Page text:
In the interest of full disclosure, my first interview here is with my mother. She inspired me to write. She nurtured a love of the written word by teaching me to read, reading to me, and telling me fairy tales (of her own creation, I might add) before bed. She is an amazing writer, and I owe her big time for passing that gift (at least in part) down to me! So I put her first on the list.
Eileen Sharp lives in Pennsylvania, and has written several novels, two of which are available on Amazon.com. She has a great sense of humor, and that is reflected in much of her work. You probably won't believe me considering a certain amount of bias, but her books are really fantastic--sharp, witty, and filled with relatable human experiences.
I've published The Unspeller and Certainty. I think Certainty is a great book to get out there.
Can you tell us a little about Certainty?
It's a story about Ren, a young man who can see what people will be like in ten years through ghosts of people's future selves. It gives him a unique perspective on high school. He also meets the ghost self of the girl he's going to fall in love with, which is a strange and complicated experience for him.
Where did you get the inspiration for the story?
From watching everyone I went to high school with and what they did with their lives. I was fascinated by the choices they made and it made me wonder what it would be like if we'd all known about those choices when we were going to school together. Would we have treated each other differently? Maybe been a little less paranoid or self-conscious about our own insecurities...or judgmental.
I noticed that you prefer the young adult genre. Do you think you will stick with that?
Yeah, probably. I'm not even sure what the difference between adult and young adult is other than young adult is usually more clean. I prefer that, so I guess I write for young adults.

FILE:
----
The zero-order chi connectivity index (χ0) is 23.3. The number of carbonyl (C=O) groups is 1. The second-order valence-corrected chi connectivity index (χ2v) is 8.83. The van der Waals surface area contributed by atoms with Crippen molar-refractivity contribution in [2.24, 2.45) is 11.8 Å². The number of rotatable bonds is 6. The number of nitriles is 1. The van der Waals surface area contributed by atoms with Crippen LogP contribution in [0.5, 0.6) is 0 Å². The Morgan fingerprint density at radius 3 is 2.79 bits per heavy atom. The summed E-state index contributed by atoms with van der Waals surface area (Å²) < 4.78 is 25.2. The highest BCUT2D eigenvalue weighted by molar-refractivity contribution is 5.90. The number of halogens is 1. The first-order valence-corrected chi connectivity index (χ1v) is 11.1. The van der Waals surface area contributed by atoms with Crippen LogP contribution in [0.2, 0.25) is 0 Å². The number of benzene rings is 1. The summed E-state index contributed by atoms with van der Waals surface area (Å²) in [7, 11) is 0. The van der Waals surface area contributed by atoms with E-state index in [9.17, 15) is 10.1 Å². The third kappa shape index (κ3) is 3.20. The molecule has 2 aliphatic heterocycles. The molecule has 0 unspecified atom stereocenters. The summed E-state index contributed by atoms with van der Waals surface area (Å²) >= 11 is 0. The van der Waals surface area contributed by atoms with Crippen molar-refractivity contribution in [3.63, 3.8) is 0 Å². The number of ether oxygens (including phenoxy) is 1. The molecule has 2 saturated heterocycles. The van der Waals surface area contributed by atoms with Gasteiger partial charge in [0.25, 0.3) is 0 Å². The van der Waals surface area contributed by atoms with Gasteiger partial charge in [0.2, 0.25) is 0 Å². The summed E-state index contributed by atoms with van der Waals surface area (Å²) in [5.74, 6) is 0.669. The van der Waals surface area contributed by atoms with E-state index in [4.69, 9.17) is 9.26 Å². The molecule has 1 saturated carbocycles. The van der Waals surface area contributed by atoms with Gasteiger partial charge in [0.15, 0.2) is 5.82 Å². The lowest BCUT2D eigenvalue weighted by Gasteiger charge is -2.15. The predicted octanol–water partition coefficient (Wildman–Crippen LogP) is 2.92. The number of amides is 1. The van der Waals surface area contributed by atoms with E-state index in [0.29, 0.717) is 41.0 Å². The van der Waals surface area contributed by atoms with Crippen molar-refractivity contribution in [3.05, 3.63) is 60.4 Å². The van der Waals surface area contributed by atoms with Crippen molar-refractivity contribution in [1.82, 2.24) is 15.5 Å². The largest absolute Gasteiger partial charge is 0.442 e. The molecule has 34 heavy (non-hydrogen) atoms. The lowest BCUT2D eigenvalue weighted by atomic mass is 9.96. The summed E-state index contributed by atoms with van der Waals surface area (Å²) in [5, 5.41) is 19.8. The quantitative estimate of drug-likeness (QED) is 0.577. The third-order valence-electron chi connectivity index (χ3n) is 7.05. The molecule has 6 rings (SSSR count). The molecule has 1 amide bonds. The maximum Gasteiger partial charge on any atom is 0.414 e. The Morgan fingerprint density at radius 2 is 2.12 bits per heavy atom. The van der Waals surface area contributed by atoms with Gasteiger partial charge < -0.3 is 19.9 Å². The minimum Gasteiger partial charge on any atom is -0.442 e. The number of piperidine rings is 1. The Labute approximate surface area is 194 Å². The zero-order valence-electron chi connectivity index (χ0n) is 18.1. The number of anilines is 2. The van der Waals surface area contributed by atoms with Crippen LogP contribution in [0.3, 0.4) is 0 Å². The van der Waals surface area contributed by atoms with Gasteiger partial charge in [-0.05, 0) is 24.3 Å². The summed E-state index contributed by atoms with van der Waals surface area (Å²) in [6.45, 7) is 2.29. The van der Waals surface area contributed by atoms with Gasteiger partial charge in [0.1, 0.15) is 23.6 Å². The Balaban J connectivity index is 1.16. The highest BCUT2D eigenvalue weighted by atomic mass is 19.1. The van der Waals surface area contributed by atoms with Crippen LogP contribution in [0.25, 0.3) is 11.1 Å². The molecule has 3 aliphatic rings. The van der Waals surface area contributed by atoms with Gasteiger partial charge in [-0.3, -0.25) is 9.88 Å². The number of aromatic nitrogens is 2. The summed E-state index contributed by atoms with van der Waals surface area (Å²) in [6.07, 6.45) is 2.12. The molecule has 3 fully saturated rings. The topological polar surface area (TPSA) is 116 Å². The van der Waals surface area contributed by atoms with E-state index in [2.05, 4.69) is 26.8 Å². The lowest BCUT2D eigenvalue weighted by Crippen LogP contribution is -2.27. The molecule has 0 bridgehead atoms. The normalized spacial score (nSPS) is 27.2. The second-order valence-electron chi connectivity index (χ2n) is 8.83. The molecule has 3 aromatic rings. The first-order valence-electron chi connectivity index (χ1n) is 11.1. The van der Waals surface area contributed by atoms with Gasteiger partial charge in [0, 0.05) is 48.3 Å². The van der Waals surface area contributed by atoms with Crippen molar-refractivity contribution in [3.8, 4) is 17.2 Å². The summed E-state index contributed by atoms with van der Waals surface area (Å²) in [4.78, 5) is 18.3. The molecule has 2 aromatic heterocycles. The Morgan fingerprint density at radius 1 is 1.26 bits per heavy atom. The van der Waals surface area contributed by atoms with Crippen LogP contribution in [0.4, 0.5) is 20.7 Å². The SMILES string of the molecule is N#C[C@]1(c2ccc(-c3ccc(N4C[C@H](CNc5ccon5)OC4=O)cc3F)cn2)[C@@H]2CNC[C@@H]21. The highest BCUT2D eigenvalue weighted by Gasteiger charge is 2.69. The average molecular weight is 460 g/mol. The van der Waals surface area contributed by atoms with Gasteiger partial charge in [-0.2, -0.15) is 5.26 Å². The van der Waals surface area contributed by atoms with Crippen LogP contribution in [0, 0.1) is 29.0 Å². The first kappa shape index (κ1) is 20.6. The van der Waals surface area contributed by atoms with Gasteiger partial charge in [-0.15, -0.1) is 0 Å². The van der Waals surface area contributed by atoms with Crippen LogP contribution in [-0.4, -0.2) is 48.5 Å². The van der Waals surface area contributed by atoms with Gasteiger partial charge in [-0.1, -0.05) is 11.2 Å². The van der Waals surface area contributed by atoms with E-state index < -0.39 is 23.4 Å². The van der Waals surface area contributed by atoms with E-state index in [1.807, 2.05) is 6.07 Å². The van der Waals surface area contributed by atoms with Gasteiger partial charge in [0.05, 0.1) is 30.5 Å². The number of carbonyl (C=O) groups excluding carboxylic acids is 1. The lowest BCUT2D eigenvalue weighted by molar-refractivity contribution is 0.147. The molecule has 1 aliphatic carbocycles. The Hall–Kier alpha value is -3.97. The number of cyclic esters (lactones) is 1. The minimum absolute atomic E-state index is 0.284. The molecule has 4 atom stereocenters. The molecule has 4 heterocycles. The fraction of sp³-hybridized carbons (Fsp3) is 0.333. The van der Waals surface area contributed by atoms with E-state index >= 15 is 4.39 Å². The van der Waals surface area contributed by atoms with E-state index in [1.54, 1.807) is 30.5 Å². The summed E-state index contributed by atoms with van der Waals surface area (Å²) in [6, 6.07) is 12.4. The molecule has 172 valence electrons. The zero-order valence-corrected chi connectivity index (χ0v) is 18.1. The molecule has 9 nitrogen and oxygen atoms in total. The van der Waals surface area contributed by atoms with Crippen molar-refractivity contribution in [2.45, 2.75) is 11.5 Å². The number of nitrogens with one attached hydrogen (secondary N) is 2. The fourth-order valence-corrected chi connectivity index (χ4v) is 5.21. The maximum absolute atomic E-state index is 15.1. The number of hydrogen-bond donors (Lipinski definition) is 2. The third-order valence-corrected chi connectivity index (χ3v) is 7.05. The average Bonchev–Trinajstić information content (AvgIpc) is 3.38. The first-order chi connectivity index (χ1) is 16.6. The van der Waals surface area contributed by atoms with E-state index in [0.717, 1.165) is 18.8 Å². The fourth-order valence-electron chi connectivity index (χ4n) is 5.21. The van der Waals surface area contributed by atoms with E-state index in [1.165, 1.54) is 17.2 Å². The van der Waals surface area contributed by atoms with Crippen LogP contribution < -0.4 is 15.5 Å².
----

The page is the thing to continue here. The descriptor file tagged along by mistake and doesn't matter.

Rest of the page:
What books did you read when you were younger that inspired you to love reading and writing?
I loved Joan Aiken and Lloyd Alexander and I think Ellen Raskin's "The Westing Game" is one of the most perfect books ever written.
What do you do when you have writer's block?
Stare at a blank screen. It's super effective.
Just kidding. This sounds dumb but I sometimes have to stare at the
screen for a few days before the groove comes back. Music helps. And the
shower. Don't ask me why. Showers spark creativity.
Do you find time to write every day?
I'm not an every day writer. I'm an obsessed chunks of time writer. It just works that way. I don't recommend it to anyone. I should write a book, "Most Ineffective Ways to Write a Novel".
We'll keep and eye out for that one. Do you have any advice for young or aspiring authors?
Advice---yes. It's okay to have a little ADD. If you dream up a scene that has nothing to do with your current project write it anyway. It will wait for you to have time to finish it later. And develop a crap-o-meter for when your stuff is quite what it should be.
Crap-o-meter. I like that. When you are writing, do you have a favorite snack or beverage on hand?
Ice. Can't write without it.
What is your favorite dessert?
I don't know...depends. Cheesecake, maybe.
Any other random thoughts you would like to leave us with?
If you're a writer get shamelessly lost in your stories, and if you're a reader, I love you!
And if you're a musician, thank you for inspiring the rest of us.
You can find Eileen here: www.eileensharp.com
And her books here:
I have some great interviews and book reviews coming up soon, so keep an eye out for them!